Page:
For decades there has been an increased militarization of the US-Mexico border. For most of the country’s history, the southwest has been culturally and economically connected to the northwest Mexican states of Sonora and Baja California Norte. After the 1980s, when hundreds of thousands of Central American refugees fled the wars in their countries and crossed our southern border, the US government began to construct walls and other barriers to stem the tide. In 1994, the government implemented Operation Gatekeeper, whose aim was to deter would-be migrants from crossing at the historic and well-worn crossings around the Tijuana/San Diego corridor. To some extent, the plan worked—fewer people crossed near the major population centers. But they did not stop coming. Instead, people were pushed out further and further into the extremely inhospitable terrain of the Sonora desert of southern Arizona. By the late 1990s, southern Arizona became the epicenter of a migration, and ground zero of an increasingly deadly journey. There do not appear to be good statistics of how many people die crossing into the US, but several thousand deaths have been documented over the last two decades, and it is estimated that several hundred die each year from dehydration, hypothermia, drowning, or exhaustion.
As communities in the area around Tucson, AZ learned of the deaths taking place in their backyards, the sadness and indignation of these deaths spurred local activists to action. In 2004, a “Multi-Faith Border Conference” was held in Tucson to call for a humane border policy and immigration reform, and respect for human rights of migrants and immigrant contributions in the community. No More Deaths was born, and quickly announced a summer campaign to provide aid to desperate migrants in the major desert crossing areas. Their work was galvanizing. They become most well-known for maintaining a year-round presence in the desert near the most popular and dangerous crossing spots in Arizona. No More Deaths volunteers go out regularly into the desert looking for anyone who may be in need of water, food, blankets, or medical assistance. They leave large bottles of water along with survival kits and messages of support in areas where migrants are known to cross.
It was perhaps inevitable that this direct humanitarian work would bring No More Deaths in conflict with law enforcement. Not long after it started its work, two volunteers were arrested and charged with felony conspiracy to transport migrants when they were caught transporting to Tucson for medical aid two people they had found dying in the desert. This led to the adoption of the No More Deaths slogan, “Humanitarian Aid is Never a Crime.” No More Deaths volunteers have also been convicted of littering on the nature preserves in the area by leaving water bottles, food and other survival supplies in the open for access by the migrants. Despite the pressures, No More Deaths has only grown in size and reputation, its members having won praise and awards for their humanitarian work, and the work itself keeping the issue of migrant justice in the forefront of the public conversation.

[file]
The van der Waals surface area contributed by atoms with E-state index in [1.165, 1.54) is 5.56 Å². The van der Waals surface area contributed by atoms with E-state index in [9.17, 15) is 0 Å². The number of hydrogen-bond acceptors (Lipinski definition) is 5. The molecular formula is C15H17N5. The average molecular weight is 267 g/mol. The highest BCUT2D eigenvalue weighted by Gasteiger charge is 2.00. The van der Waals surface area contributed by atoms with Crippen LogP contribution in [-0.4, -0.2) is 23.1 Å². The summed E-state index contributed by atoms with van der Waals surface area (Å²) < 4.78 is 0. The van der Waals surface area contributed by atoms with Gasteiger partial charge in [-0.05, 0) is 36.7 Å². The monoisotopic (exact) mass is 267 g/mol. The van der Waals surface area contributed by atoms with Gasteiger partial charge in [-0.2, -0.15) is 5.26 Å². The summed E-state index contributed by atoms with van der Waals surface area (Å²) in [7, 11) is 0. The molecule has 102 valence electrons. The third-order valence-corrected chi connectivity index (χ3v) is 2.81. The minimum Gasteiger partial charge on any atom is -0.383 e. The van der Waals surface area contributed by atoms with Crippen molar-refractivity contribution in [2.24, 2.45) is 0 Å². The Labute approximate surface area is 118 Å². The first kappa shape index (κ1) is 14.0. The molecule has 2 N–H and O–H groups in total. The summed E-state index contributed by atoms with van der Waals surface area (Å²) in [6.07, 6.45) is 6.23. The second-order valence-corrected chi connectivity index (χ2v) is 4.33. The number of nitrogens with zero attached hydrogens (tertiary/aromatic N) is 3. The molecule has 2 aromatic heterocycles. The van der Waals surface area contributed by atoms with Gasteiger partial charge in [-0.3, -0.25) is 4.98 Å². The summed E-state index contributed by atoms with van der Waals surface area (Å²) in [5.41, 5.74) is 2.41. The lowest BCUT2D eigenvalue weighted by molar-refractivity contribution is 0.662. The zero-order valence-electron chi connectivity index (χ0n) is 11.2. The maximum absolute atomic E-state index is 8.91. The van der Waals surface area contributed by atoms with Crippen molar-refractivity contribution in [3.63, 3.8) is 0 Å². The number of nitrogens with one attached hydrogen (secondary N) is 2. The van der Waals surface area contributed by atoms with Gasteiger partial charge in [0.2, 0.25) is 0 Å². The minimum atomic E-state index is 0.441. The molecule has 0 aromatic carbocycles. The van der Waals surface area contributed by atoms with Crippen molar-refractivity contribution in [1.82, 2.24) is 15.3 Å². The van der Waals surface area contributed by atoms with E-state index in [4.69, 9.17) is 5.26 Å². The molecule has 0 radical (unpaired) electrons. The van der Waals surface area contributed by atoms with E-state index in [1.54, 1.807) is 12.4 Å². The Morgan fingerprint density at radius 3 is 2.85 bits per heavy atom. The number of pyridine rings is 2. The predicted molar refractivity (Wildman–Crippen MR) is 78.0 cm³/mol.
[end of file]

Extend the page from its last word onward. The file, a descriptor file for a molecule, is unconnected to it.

The organization has also grown well beyond its desert aid initiative. Since 2006, No More Deaths has partnered with Sonora-based organizations in Nogales and Agua Prieta to provide aid to migrants, including to recently deported Mexicans repatriated without food, identification, or money. Many have been robbed by criminal elements operating in the desert (human and drug traffickers as well as bandits that prey on poor migrants) or stripped of their belongings by Border Patrol. No More Deaths recently published a report on this “shakedown” phenomenon. The organization has also reported on the medical neglect and abuse of detainees in custody, the special issues relating to migrant women and unaccompanied minors, as well as the health impacts of deportation on the affected migrants and their families. The organization has also joined cross border efforts to try and locate the bodies of missing migrants suspected of having died in the desert. Through its reporting and direct aid, the organization hopes to build on the power of human connection to change public attitudes and public policy, as well as to engage in community organizing that seeks to bridge the divide between the longtime borderland residents and the migrants crossing through the region in search of a better life. With roots in diverse faith groups throughout the region, No More Deaths has been successful in engaging the local communities on both sides of the border as well as providing direct help to the migrants whose deaths they try to stop.
In her book, Borderlands/La Frontera, Chicana activist and writer Gloria Anzaldua wrote that the “U.S-Mexican border es una herida abierta [an open wound] where the Third World grates against the first and bleeds.” In fact, few places on the planet provide a greater contrast between rich and poor, north and south, than this region. The drastic difference between the fortunes of people living on either side of this border help to explain the human suffering that takes place here, but also disguises the historic and cultural unity of the borderlands region.
No More Deaths is a rare group that courageously fights the odds to not only reduce the suffering but to unite the affected communities on both sides. By promoting “Faith-Based Principles for Immigration Reform”—human rights, family unity, and addressing the root causes of migration—No More Deaths provides an important corrective to the “enforcement first” approach championed by many in Congress. As increasing numbers of young children join the thousands of other migrants making the perilous journey through Mexico and across the border each year, No More Deaths’ work of preventing death through direct humanitarian aid becomes all the more vital.